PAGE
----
Blake Snell, homer-happy hitters key Rays rout

Kevin Kiermaier starts his home run trot in the second inning, his grand slam helping the Rays open a big lead that is never threatened. [CHRIS URSO   |   Times]
Kevin Kiermaier starts his home run trot in the second inning, his grand slam helping the Rays open a big lead that is never threatened. [CHRIS URSO | Times]
Published June 25 2018
Updated June 26 2018

ST. PETERSBURG — One thing about these Rays, perhaps more than any other of their quirky things, is that they keep it interesting. Always, interesting.

Just in the last 10 days, losing five of seven on the road, then coming back to sweep the Yankees and then Monday blast the Nationals 11-0.

"It's a lot of fun,'' manager Kevin Cash said. "We were laughing in the dugout, like it's an interesting team. We've lost too many in a row, and then we've won some in a row.''

Like Monday, when they cruised past a Nats team that played like it got in at 5:30 a.m. (as it did), making the big question who had the best of a lot of good nights.

Was it Blake Snell?

All he did was work six no-hit innings, and a seventh without allowing a run, in improving to a sterling — and seemingly All-Star worthy —10-4, 2.31.

Snell walked the first two Nats — "I got pissed; I was annoyed" — then got on a roll retiring 18 straight, striking out 10 in a dazzling 14-batter stretch that looked like no-hit stuff.

Cash thought so, noting Snell's potentially best fastball of the year ("the velocity, the zip on it, through the zone it seemed like a lot of guys had issues catching up with it'') and a dastardly assortment of breaking balls. "You can watch the reaction of the guys' swings; there were breaking balls missed by quite a bit.''

Snell said he was in a good groove, though not as good as his June 3 start in Seattle: "Just got in a rhythm. A lot of first pitch strikes. Off-speed played well. It was because I was in the zone, I was aggressive.''

Snell opened the seventh with 80 pitches, so finishing off what would have been the second no-hitter in franchise history was at least possible.

But Anthony Rendon quickly took away the drama, lashing a ball off the leftfield wall for a double. Snell walked two more in the inning, but escaped with the shutout intact.

Snell said he was aware of the no-hitter "but didn't put too much into it,'' and wouldn't have until the eighth.

Was it Kevin Kiermaier?

All he did was deliver the key hit that made the night fun, a grand slam in the six-run second inning.

Kiermaier had been off to a slow start since coming back early from right thumb surgery, hitless in his first 13 at-bats and just 2-for-22 until stepping to the plate in the second and crushing one of the few pitches Nats starter Gio Gonzalez got over the plate for his second career grand slam.

"I go on my rehab assignment and I was barreling up so many balls and ever since I've been back in the big leagues that hasn't been the case,'' he said. "I just wanted to put the ball in play and drive in a run whatever way I could. … It felt good to barrel up a ball and take advantage of a pitch I should hit.''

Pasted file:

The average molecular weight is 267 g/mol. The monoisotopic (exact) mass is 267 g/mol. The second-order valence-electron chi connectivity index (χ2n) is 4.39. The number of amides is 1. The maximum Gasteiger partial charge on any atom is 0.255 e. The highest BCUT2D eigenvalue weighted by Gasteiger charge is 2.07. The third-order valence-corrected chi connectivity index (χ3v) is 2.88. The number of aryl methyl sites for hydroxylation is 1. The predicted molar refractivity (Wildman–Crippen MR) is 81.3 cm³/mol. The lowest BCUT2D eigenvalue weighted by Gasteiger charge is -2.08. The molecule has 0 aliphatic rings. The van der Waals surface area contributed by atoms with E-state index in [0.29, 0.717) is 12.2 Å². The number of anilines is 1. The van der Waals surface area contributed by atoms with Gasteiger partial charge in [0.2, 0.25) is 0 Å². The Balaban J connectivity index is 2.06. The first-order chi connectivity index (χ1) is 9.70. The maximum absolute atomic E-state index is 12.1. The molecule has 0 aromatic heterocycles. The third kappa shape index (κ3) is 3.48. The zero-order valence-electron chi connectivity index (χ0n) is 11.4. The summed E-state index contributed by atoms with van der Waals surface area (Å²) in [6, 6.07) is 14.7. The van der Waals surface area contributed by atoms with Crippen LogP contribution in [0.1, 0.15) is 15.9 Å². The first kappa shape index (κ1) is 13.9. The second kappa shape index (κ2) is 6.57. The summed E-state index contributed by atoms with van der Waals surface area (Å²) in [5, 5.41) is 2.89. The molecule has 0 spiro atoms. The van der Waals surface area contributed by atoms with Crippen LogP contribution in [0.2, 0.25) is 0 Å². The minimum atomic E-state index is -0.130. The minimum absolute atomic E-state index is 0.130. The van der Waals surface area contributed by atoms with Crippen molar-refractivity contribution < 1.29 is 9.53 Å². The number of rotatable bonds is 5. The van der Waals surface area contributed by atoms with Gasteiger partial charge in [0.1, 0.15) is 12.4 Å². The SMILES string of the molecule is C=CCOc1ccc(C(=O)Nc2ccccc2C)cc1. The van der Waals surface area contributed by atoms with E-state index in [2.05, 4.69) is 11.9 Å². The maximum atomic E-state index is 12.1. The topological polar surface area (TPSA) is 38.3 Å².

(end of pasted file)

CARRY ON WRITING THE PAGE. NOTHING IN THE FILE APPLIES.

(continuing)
He didn't expect the drama of centerfielder Michael A. Taylor nearly robbing him. "I didn't think there'd be a play,'' he said. "I guess I don't know my pop after all this time off, I thought I hit it way better than that.''

Photo Gallery: Rays 11-0 win over Nationals after coming off their thrilling sweep of the Yankees

Was it Wilson Ramos?

All he did was hit two home runs against his former team, and enjoy the view.

"Very exciting day for me,'' Ramos said. "I was super excited for those two games in D.C. (in early June) and I went 0-for-8. This time, I was more relaxed. … I was trying to do something special today.''

Ramos' solid season for the Rays, with 11 homers and a .293 average, seems likely to earn him a trip back to Washington, where he played seven seasons, for next month's All-Star Game.

But could there be a more permanent reunion coming? The Nats need a frontline catcher as they battle to get in, and then deep into, the playoffs. The Rays are looking to get something for Ramos before he leaves as free agent. It seems a perfect match. Is there room on the charter after Tuesday's game?

Was it Jake Bauers?

All he did was follow up Sunday's walkoff dagger against the Yankees by going 4-for-5.

The rookie came up with a pretty good encore after he hit a 12th-inning walkoff homer that secured a sweep of the Yankees, rapping four hits to hike his average to .297. "He continues to really impress,'' Cash said.

The win was the Rays' fourth straight, and sixth in their last eight games as they improved to 38-40. It also was their seventh straight at the Trop, their longest such streak since 2013. After a 2-7 start at home this season, the Rays have won 17 of their last 26.

"These are the fun nights to be a part of when you put a whipping on the other team,'' Kiermaier said.

Interesting, too.

Marc Topkin can be reached at [email protected] Follow @TBTimes_Rays

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